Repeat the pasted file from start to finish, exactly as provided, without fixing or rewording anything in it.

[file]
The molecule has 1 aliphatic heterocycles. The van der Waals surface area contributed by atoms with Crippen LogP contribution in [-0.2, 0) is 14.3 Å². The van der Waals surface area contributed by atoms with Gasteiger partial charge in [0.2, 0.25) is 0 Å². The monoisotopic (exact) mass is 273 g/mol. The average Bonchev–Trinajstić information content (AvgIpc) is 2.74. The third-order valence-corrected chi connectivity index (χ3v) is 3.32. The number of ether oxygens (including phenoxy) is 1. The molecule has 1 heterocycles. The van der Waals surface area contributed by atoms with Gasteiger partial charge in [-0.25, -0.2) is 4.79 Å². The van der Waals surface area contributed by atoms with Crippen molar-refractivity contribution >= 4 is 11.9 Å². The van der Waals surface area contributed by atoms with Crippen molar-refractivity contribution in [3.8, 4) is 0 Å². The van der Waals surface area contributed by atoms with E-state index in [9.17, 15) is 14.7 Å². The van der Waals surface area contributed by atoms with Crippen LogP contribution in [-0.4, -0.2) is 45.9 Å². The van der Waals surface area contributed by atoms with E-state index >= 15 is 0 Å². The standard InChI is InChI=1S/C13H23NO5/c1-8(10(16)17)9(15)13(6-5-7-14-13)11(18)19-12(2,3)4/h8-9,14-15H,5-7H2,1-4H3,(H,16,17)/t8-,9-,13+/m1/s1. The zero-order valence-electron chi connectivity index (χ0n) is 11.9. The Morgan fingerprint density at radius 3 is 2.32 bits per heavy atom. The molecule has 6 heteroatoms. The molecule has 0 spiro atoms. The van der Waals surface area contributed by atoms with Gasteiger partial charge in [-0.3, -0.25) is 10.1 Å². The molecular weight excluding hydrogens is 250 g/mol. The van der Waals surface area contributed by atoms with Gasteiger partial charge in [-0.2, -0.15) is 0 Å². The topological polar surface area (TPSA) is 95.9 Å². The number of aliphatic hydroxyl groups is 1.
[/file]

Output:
The molecule has 1 aliphatic heterocycles. The van der Waals surface area contributed by atoms with Crippen LogP contribution in [-0.2, 0) is 14.3 Å². The van der Waals surface area contributed by atoms with Gasteiger partial charge in [0.2, 0.25) is 0 Å². The monoisotopic (exact) mass is 273 g/mol. The average Bonchev–Trinajstić information content (AvgIpc) is 2.74. The third-order valence-corrected chi connectivity index (χ3v) is 3.32. The number of ether oxygens (including phenoxy) is 1. The molecule has 1 heterocycles. The van der Waals surface area contributed by atoms with Gasteiger partial charge in [-0.25, -0.2) is 4.79 Å². The van der Waals surface area contributed by atoms with Crippen molar-refractivity contribution >= 4 is 11.9 Å². The van der Waals surface area contributed by atoms with Crippen molar-refractivity contribution in [3.8, 4) is 0 Å². The van der Waals surface area contributed by atoms with E-state index in [9.17, 15) is 14.7 Å². The van der Waals surface area contributed by atoms with Crippen LogP contribution in [-0.4, -0.2) is 45.9 Å². The van der Waals surface area contributed by atoms with E-state index >= 15 is 0 Å². The standard InChI is InChI=1S/C13H23NO5/c1-8(10(16)17)9(15)13(6-5-7-14-13)11(18)19-12(2,3)4/h8-9,14-15H,5-7H2,1-4H3,(H,16,17)/t8-,9-,13+/m1/s1. The zero-order valence-electron chi connectivity index (χ0n) is 11.9. The Morgan fingerprint density at radius 3 is 2.32 bits per heavy atom. The molecule has 6 heteroatoms. The molecule has 0 spiro atoms. The van der Waals surface area contributed by atoms with Gasteiger partial charge in [-0.3, -0.25) is 10.1 Å². The molecular weight excluding hydrogens is 250 g/mol. The van der Waals surface area contributed by atoms with Gasteiger partial charge in [-0.2, -0.15) is 0 Å². The topological polar surface area (TPSA) is 95.9 Å². The number of aliphatic hydroxyl groups is 1.